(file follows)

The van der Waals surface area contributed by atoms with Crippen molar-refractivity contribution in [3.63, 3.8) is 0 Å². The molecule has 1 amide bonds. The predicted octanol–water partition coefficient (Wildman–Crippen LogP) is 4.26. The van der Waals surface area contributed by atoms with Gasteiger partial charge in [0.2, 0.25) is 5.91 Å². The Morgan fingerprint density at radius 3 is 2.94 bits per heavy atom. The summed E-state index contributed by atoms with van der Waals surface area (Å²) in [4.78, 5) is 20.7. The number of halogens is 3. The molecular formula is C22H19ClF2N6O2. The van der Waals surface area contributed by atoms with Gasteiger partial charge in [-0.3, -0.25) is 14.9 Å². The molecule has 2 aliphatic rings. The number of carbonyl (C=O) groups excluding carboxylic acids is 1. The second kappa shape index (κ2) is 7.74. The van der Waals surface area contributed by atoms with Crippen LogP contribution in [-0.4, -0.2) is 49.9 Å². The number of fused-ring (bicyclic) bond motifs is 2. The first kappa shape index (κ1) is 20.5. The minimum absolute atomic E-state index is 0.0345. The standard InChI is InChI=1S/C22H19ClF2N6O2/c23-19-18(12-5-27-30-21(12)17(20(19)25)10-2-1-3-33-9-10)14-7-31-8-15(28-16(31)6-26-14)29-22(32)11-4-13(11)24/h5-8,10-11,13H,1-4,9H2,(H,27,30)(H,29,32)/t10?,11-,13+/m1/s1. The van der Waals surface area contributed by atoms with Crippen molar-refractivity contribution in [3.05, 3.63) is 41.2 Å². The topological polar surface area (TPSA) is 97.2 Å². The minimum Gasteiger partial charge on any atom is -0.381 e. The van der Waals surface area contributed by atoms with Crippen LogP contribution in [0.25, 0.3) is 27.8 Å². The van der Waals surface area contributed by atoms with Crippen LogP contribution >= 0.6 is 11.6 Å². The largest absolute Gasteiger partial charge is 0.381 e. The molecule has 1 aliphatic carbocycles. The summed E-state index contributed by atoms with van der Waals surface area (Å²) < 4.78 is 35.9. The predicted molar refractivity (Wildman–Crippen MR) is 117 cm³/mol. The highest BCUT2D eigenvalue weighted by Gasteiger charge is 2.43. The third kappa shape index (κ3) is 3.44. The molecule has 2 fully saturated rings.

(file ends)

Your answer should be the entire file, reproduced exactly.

The van der Waals surface area contributed by atoms with Crippen molar-refractivity contribution in [3.63, 3.8) is 0 Å². The molecule has 1 amide bonds. The predicted octanol–water partition coefficient (Wildman–Crippen LogP) is 4.26. The van der Waals surface area contributed by atoms with Gasteiger partial charge in [0.2, 0.25) is 5.91 Å². The Morgan fingerprint density at radius 3 is 2.94 bits per heavy atom. The summed E-state index contributed by atoms with van der Waals surface area (Å²) in [4.78, 5) is 20.7. The number of halogens is 3. The molecular formula is C22H19ClF2N6O2. The van der Waals surface area contributed by atoms with Gasteiger partial charge in [-0.3, -0.25) is 14.9 Å². The molecule has 2 aliphatic rings. The number of carbonyl (C=O) groups excluding carboxylic acids is 1. The second kappa shape index (κ2) is 7.74. The van der Waals surface area contributed by atoms with Crippen LogP contribution in [-0.4, -0.2) is 49.9 Å². The number of fused-ring (bicyclic) bond motifs is 2. The first kappa shape index (κ1) is 20.5. The minimum absolute atomic E-state index is 0.0345. The standard InChI is InChI=1S/C22H19ClF2N6O2/c23-19-18(12-5-27-30-21(12)17(20(19)25)10-2-1-3-33-9-10)14-7-31-8-15(28-16(31)6-26-14)29-22(32)11-4-13(11)24/h5-8,10-11,13H,1-4,9H2,(H,27,30)(H,29,32)/t10?,11-,13+/m1/s1. The van der Waals surface area contributed by atoms with Crippen molar-refractivity contribution in [3.05, 3.63) is 41.2 Å². The topological polar surface area (TPSA) is 97.2 Å². The minimum Gasteiger partial charge on any atom is -0.381 e. The van der Waals surface area contributed by atoms with Crippen LogP contribution in [0.25, 0.3) is 27.8 Å². The van der Waals surface area contributed by atoms with Crippen LogP contribution >= 0.6 is 11.6 Å². The largest absolute Gasteiger partial charge is 0.381 e. The molecule has 1 aliphatic carbocycles. The summed E-state index contributed by atoms with van der Waals surface area (Å²) < 4.78 is 35.9. The predicted molar refractivity (Wildman–Crippen MR) is 117 cm³/mol. The highest BCUT2D eigenvalue weighted by Gasteiger charge is 2.43. The third kappa shape index (κ3) is 3.44. The molecule has 2 fully saturated rings.